It’s easy to forget that Matt Shoemaker was a highly productive pitcher from 2014-2016, showing a solid strikeout rate with elite control (BB/9 of 1.59, 2.33 and 1.69). However injuries over the past two years have completely derailed his success, throwing a total of 108.2 innings.
While there is a bit of a small sample size at play, over the past three seasons he’s actually shown improved swing and miss stuff:
- 2016 – 13.1%
- 2017 – 11.6%
- 2018 – 13.0%
It’s interesting that he incorporated a changeup into his arsenal in ’18, and while it was just 31.0 innings it clearly gave a new wrinkle as he threw it 14.63%. That pitch yielded a 32.88% Whiff%, and when coupled with his slider (18.58% Whiff%) and split-finger fastball (22.06% Whiff%) it gives him an intriguing look as far as an upside strikeout pitcher.
Obviously we can’t currently say that he can maintain the 9.58 K/9, which came in too small of a sample size, but it’s not impossible.
That leads to the bigger questions:
1. Can Shoemaker rediscover his control? This isn’t the biggest question, because even during his “struggles” he’s been at 3.24 and 2.90 the past two seasons. Still, if he can get back to being a sub-2.00 BB/9 pitcher the upside would be that much higher.
2. Can Shoemaker keep the ball in the ballpark? He owns a career 40.0% groundball rate, and moving to Toronto and the AL East adds even more question into his ability to avoid home runs. However he did see his sinker usage rise to 34.07% and his changeup also appeared to be a good groundball inducer (90.00% groundballs per balls in play). That led to a 43.5% groundball rate, and while that’s hardly an elite mark it at least is a step in the right direction.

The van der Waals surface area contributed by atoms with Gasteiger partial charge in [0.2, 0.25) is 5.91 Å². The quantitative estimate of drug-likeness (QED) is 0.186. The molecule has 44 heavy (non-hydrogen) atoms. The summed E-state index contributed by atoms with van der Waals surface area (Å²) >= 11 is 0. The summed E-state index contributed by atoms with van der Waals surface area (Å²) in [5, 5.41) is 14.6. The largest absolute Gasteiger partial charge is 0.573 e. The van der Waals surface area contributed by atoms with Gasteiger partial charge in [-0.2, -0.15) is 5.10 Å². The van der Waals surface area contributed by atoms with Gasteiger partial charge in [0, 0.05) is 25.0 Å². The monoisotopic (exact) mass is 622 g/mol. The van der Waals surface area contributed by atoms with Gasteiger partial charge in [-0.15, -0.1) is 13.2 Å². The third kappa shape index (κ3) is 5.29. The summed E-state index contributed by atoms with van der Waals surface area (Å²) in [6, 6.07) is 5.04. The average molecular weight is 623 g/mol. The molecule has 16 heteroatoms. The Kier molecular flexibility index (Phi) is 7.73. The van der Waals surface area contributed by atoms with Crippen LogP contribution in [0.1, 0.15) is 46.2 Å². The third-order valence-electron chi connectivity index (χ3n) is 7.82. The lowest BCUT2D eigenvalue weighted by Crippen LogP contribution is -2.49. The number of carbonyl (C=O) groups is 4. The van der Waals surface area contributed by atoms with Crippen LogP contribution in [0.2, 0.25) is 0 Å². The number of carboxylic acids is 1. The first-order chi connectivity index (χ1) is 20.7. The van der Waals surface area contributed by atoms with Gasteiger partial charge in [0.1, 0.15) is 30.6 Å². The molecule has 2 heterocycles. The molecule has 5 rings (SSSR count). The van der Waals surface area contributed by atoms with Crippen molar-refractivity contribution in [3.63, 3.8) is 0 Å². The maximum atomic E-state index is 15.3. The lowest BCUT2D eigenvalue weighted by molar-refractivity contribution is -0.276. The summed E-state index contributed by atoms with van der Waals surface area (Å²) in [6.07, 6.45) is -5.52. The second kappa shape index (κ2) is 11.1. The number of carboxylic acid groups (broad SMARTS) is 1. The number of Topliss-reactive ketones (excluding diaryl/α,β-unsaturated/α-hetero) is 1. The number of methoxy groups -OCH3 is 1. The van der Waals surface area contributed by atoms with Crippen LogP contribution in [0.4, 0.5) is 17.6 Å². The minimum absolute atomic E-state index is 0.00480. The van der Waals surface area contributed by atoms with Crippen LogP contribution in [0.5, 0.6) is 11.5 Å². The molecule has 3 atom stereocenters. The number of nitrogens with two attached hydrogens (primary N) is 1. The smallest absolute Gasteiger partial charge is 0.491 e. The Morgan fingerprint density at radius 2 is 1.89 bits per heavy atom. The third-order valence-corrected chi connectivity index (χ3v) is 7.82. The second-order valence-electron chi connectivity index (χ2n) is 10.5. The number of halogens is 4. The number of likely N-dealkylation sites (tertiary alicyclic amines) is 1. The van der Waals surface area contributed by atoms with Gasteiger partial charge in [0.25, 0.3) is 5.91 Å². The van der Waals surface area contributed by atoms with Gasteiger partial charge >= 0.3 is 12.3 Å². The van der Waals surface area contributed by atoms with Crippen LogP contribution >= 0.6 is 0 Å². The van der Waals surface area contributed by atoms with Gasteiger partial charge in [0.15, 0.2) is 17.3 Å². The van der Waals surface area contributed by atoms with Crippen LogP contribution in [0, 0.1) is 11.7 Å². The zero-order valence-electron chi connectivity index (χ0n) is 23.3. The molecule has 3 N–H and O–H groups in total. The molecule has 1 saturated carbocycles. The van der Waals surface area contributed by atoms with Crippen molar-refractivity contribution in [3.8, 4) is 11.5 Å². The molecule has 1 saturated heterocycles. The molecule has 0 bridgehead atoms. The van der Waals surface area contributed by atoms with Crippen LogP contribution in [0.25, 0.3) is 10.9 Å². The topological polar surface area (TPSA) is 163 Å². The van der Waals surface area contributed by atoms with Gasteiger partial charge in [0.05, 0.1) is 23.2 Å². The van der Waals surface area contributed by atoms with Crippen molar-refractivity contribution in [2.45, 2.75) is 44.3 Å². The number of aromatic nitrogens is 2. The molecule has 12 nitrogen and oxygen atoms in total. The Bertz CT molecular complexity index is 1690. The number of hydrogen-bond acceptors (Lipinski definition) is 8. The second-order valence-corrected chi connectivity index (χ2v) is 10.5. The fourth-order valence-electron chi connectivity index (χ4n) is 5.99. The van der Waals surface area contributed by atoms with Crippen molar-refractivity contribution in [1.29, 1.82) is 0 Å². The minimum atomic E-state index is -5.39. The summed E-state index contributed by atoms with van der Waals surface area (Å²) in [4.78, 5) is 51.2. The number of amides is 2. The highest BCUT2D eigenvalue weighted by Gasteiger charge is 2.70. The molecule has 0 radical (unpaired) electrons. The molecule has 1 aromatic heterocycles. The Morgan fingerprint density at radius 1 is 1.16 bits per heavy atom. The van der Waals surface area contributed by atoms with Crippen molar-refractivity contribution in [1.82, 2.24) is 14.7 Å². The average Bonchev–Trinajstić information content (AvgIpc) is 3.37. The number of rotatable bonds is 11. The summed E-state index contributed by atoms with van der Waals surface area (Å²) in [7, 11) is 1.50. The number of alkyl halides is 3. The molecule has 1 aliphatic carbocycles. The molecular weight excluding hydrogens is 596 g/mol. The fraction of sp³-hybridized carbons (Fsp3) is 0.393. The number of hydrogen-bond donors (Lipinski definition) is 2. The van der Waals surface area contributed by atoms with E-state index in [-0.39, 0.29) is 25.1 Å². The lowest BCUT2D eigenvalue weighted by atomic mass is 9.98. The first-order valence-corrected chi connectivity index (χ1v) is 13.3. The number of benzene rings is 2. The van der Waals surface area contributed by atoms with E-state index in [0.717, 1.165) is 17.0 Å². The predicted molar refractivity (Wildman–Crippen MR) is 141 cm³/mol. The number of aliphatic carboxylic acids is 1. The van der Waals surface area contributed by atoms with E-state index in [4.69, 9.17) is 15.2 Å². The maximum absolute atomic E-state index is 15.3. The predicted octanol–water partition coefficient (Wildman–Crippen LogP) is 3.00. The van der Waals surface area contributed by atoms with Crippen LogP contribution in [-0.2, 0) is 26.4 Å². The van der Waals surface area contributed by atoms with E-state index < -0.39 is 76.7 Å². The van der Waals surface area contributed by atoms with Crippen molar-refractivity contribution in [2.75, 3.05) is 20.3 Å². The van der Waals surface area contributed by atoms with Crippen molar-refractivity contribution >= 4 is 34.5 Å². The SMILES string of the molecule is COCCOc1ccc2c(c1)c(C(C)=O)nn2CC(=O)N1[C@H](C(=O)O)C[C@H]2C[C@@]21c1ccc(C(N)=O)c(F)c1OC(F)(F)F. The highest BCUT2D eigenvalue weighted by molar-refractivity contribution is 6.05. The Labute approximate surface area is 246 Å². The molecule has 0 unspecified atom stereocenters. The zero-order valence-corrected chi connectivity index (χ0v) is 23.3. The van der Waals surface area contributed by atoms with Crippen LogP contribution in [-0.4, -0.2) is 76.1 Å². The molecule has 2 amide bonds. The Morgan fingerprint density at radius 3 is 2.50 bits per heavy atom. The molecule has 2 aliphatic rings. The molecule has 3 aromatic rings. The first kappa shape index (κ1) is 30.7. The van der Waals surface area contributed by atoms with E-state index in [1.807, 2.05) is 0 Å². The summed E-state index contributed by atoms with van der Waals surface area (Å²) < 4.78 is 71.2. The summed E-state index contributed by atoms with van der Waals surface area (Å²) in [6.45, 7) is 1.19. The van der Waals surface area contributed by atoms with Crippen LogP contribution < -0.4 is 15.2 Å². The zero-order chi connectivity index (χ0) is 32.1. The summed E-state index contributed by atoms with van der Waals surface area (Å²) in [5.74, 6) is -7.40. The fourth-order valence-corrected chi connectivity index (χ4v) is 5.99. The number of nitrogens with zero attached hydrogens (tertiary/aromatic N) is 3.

3. Can Shoemaker stay healthy. This is really the biggest issue, given what’s transpired over the past two years. If he can make 30 starts, even in the AL East, he has the potential to be a Top 30-35 starting pitcher.
Obviously there is a lot of risk, whether it’s the health, the new locale or being able to maintain the improved strikeout rate. That said there’s enough signs that point towards him being able to put things together and rediscover his spot as a solid fantasy play in all formats. While you won’t have to pay the price of a Top 30 starter, that’s the upside he possesses. In other words have him on your draft list in all formats, as the potential reward far outweighs the risk/draft day cost.
Sources – Fangraphs, Brooks Baseball
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